To do this, you first enter any specific phrases or hashtags you definitely want included as mandatory within your search results. For this example I have chosen from:techcrunch which means that I am only searching within tweets sent by the user @Techcrunch. Next, I’ve selected the ‘filter by words’ tab within Twilert and the ‘something OR other’ option.

something or another Twitter search

Next, the something OR other filter box opens allowing me to add all of the search terms I’d like to add as optional for my search results.

Searching for one phrase or another within Twilert

Here I add the hashtags ‘#IoT’ and ‘#automation’ and ‘#robotics’. Now if I’d created a Twilert that said from:techcrunch #IoT #automation #robotics, this would look for tweets from @techcrunch that contained the hashtag #IoT AND #automation AND #robotics. This would be unlikely to show results. Instead, I’ve used the OR operator to search for tweets from @techcrunch that contain #IoT OR #automation OR #robotics.

This filters just the results from any one of the three combinations below:

from:techcrunch tweets containing #IoT

from:techcrunch tweets containing #automation

from:techcrunch tweets containing #robotics

To understand the relationship of the grey boxes in the search below, there is still an invisible AND between each search string. This makes the user search (from:techcrunch) and one of the hashtags within the second search string mandatory to the results. So Twilert can only find results that are from:techcrunch and that contain one of the three hashtags listed.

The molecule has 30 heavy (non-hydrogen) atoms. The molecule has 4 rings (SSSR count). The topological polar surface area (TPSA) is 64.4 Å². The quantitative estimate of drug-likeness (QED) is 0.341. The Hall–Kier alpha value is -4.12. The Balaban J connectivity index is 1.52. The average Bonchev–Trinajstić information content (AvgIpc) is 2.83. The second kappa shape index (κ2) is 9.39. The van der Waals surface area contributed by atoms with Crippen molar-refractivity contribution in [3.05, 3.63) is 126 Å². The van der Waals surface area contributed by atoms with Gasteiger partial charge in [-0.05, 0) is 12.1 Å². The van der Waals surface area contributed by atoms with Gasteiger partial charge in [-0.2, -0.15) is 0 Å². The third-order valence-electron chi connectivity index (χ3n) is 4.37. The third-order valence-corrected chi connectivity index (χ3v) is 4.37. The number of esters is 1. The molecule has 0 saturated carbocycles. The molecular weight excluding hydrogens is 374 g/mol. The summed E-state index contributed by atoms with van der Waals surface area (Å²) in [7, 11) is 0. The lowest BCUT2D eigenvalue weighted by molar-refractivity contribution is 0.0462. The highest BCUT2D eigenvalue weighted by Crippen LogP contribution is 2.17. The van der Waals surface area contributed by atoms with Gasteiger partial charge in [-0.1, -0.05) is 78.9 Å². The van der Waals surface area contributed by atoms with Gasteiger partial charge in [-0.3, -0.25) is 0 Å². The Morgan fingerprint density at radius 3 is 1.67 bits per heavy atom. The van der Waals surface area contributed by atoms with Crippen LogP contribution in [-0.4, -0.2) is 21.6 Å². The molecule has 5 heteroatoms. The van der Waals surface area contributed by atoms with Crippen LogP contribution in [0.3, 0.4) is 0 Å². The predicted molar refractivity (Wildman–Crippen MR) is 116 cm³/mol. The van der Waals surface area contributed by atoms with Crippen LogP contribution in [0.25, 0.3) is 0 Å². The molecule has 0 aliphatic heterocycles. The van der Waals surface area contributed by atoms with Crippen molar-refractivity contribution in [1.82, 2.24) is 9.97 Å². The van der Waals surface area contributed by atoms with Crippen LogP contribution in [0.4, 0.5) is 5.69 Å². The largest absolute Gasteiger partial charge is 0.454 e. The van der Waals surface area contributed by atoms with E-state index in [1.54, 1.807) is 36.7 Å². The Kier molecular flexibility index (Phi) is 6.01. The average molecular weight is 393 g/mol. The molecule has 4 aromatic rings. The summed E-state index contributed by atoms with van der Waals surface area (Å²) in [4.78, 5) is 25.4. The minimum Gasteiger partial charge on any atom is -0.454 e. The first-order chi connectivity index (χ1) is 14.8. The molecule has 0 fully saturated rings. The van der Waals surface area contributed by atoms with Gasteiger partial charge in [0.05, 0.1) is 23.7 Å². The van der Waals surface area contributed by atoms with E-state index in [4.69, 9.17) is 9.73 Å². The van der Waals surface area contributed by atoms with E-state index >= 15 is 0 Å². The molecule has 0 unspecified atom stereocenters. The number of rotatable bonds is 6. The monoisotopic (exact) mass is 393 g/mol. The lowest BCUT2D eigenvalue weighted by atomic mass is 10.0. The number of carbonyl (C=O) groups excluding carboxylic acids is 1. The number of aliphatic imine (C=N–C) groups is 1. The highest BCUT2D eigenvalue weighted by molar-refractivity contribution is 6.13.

Relationship between different Twitter search strings

3. Adding exclusions to your search

Exclusions are one of Twitter search’s most useful tools as they allow you to cut out the results you don’t want to see. You have a variety of different options to select what you would like to exclude including:

-from:facebook | excludes tweets from the user @Faceboook

-#smchat | excludes tweets containing the hashtag #smchat

-Dior | excludes tweets containing the keyword ‘Dior’

-RT | excludes retweets

-filter:links | excludes any tweets that contain links

-filter:verified | excludes tweets from any users who are verified

In this instance, the search query below looks for tweets which match all three points of the added search criteria:

Complex Twilert search query

This would search for only tweets that contain the hashtag #fashionweek AND either ‘Dior’ or ‘Balenciaga’ as a keyword AND will exclude any results that match the first two criteria but that are retweets.

4. Searching for a specific, ordered phrase